Same but different: unique lung cancer traits key to targeted therapies

Same but different: unique lung cancer traits key to targeted therapies

13 September 2019

Two female researchers in laboratory, looking at research sample
Dr Sarah Best (left) and Dr Kate Sutherland have
discovered distinctive characteristics in some lung
cancers that could lead to personalised therapies.

Melbourne researchers have discovered that the key to personalised therapies for some types of lung cancers may be to focus on their differences, not their similarities.

More than one in three lung cancers called adenocarcinomas have a common-cancer causing mutation in the gene KRAS, which is a potent cancer driver. Yet decades of attempts to develop a therapy that targets this gene have been unsuccessful.

Now scientists from the Walter and Eliza Hall Institute have shown that co-existing mutations in these cancers can give the tumour distinctive characteristics which they have successfully targeted to inhibit cancer growth. The study suggests this tactic should be investigated for targeted treatment of KRAS-positive human lung adenocarcinomas.

At a glance

  • Targeted or ‘personalised’ cancer treatments are not available for people with KRAS-positive lung cancers (adenocarcinomas).
  • Institute researchers identified that KRAS-positive lung tumours had different ‘traits’ depending on underlying co-mutations.
  • Strategies to target and block these cancer-related traits significantly slowed the growth of lung tumours, opening new strategies to target these cancers.

Targeting tumour traits

Lung cancer researchers Dr Kate Sutherland and Dr Sarah Best from the Walter and Eliza Hall Institute led the research, which was published today in the journal Nature Communications.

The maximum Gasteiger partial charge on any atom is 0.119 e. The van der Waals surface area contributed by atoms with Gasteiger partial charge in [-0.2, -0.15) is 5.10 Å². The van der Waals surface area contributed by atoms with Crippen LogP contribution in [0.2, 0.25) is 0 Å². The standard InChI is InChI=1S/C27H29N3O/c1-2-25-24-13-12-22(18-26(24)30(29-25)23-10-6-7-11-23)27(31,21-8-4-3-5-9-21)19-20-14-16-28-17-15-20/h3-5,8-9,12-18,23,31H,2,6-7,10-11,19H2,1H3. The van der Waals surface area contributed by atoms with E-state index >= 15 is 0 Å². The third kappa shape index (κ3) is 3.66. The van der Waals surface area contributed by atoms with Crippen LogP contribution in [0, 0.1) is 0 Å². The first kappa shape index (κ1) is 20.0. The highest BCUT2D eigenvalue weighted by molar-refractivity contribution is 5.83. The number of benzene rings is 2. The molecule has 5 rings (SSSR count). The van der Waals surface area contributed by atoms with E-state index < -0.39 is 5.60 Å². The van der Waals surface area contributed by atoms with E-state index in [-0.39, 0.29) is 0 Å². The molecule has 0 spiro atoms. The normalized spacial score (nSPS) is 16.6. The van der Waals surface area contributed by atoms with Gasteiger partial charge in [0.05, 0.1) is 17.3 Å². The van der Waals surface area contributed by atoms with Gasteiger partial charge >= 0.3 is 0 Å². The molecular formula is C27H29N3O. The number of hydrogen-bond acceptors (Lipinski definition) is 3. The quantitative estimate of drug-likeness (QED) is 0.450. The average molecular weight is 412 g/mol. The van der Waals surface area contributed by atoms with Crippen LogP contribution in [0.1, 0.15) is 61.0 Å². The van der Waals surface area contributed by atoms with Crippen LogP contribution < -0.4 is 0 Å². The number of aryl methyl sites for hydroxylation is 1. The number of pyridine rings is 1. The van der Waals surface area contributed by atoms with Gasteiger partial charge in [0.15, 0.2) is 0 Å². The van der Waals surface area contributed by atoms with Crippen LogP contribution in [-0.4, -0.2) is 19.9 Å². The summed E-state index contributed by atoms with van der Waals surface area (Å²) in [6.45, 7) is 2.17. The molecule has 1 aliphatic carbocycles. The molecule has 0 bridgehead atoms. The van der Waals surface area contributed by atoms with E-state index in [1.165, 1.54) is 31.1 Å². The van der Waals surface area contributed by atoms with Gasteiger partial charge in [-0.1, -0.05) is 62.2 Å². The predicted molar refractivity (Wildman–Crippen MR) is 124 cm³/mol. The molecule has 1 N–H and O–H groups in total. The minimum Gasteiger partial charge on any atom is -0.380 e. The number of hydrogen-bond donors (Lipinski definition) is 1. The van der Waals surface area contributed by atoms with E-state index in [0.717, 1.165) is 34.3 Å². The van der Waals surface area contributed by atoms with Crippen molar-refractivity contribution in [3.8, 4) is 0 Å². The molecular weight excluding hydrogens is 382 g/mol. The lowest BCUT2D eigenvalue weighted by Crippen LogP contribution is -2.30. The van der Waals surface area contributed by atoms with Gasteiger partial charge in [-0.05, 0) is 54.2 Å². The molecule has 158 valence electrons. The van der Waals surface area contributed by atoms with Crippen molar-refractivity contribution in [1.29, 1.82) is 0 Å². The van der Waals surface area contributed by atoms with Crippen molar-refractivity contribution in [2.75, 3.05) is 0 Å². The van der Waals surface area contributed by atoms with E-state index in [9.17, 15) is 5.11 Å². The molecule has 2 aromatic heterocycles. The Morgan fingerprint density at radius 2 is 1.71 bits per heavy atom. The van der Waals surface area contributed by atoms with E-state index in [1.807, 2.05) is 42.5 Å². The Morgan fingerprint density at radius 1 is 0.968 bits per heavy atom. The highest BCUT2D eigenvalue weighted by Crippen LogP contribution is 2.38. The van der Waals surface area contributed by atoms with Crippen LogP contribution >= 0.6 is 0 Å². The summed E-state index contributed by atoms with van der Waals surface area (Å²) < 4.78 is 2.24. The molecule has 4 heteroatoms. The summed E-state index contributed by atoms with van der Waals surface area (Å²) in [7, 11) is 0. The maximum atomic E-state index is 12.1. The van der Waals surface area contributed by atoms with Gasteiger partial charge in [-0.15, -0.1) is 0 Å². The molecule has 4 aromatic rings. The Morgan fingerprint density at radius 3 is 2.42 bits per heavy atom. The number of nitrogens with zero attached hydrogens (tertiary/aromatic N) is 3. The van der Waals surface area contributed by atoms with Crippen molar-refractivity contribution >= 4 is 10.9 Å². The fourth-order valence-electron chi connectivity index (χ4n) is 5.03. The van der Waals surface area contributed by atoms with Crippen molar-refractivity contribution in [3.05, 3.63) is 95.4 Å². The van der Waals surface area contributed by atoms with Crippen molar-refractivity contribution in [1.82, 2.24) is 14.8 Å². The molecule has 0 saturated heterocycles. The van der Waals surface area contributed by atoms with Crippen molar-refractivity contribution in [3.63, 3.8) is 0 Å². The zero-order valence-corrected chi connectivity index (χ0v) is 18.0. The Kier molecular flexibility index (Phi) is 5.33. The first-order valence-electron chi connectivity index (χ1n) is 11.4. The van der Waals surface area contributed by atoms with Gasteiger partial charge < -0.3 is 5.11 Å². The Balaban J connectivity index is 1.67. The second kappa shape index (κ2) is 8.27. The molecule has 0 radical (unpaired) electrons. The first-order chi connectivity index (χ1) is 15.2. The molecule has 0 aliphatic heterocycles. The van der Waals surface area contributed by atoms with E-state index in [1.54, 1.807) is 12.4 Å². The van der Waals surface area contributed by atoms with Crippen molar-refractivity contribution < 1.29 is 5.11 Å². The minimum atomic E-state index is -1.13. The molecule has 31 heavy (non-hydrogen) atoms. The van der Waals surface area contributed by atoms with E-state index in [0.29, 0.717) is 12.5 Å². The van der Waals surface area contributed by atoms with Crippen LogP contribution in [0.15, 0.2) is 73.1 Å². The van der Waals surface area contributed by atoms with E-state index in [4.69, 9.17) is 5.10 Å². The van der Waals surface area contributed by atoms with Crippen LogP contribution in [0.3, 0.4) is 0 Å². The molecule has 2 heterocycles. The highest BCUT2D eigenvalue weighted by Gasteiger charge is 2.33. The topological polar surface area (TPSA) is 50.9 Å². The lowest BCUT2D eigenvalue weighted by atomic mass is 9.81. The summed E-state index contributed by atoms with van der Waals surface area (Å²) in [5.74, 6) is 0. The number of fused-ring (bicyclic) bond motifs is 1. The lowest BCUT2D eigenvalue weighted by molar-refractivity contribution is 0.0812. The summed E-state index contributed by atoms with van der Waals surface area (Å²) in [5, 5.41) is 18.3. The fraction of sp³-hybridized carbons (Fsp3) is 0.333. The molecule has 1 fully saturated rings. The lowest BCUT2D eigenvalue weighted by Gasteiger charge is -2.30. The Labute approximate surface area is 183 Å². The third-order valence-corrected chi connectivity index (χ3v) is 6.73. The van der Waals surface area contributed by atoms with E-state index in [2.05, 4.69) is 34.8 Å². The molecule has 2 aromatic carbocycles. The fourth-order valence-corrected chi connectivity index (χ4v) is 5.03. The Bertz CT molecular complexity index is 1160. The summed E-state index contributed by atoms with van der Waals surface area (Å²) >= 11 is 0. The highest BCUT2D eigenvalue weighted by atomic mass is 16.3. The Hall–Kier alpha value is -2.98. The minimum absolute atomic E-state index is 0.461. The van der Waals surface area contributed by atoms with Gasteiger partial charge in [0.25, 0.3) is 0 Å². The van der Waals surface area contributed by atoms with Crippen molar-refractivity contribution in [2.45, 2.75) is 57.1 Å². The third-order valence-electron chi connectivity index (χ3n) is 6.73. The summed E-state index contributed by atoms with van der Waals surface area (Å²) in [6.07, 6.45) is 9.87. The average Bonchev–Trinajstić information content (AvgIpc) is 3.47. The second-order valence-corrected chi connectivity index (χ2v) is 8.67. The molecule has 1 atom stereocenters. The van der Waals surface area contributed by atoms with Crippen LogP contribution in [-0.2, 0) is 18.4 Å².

Dr Best said the researchers were surprised to find that co-existing mutations could play such a significant role in the characteristics of some lung cancers. “In this study, we showed that KRAS-positive lung adenocarcinomas looked and behaved very differently depending on co-existing mutations in the tumour,” Dr Best said.

“Cancers with a co-mutation in the gene TP53 were flooded with immune cells, while tumours with a co-mutation in the gene KEAP1 changed their metabolism, how they make energy to fuel the tumour cell. We exploited these unique tumour traits, either by depleting the immune cells in tumour tissue or blocking the energy-producing machinery, and this proved effective in inhibiting tumour progression.”

Targeted therapies to deplete immune cells or inhibit metabolic machinery were being explored in human trials for other types of cancers, Dr Best said.

“Our study suggests that some patients with KRAS-positive lung adenocarcinomas could benefit from targeted therapies that exploit the differences, rather than the similarities, in these tumours. This could make a real difference for patients with these lung cancers.”

Targeted treatments a game-changer

In the past few decades, there has been an explosion in the development of targeted therapies for cancer. Targeted cancer therapies have transformed treatment and survival for people with diseases including breast, blood, skin and bowel cancers.

Unfortunately for people with KRAS-positive lung cancers, targeted therapies have been elusive said Dr Sutherland.

“Researchers and pharmaceutical companies have been searching for decades for an effective therapy that targets KRAS, but have been unsuccessful. KRAS is considered ‘undruggable’ so we decided to look for alternative ways of attacking these cancers based on other tumour traits,” Dr Sutherland said.

Dr Sutherland said understanding the nuances in tumour development was very important when trying to develop personalised therapies.

“Our study suggests that a one-size-fits-all therapy would not be effective for all people with KRAS-positive lung cancers,” she said.

A unique approach

The researchers studied the cancers in preclinical models and confirmed the findings in donated human lung cancer tissues from patients, in collaboration with Associate Professor Gavin Wright from St Vincent’s Hospital.

“We are confident that our models reflect what is happening in patients. And the benefit of the models is that they can be used for preclinical testing of potential therapeutics, to evaluate if they show promise for treating patients,” Dr Sutherland said.

The research was supported by the Australian National Health and Medical Research Council, Victorian Cancer Agency, Peter and Julie Alston Centenary Fellowship and the Victorian Government Operational Infrastructure Support Scheme.

Media enquiries

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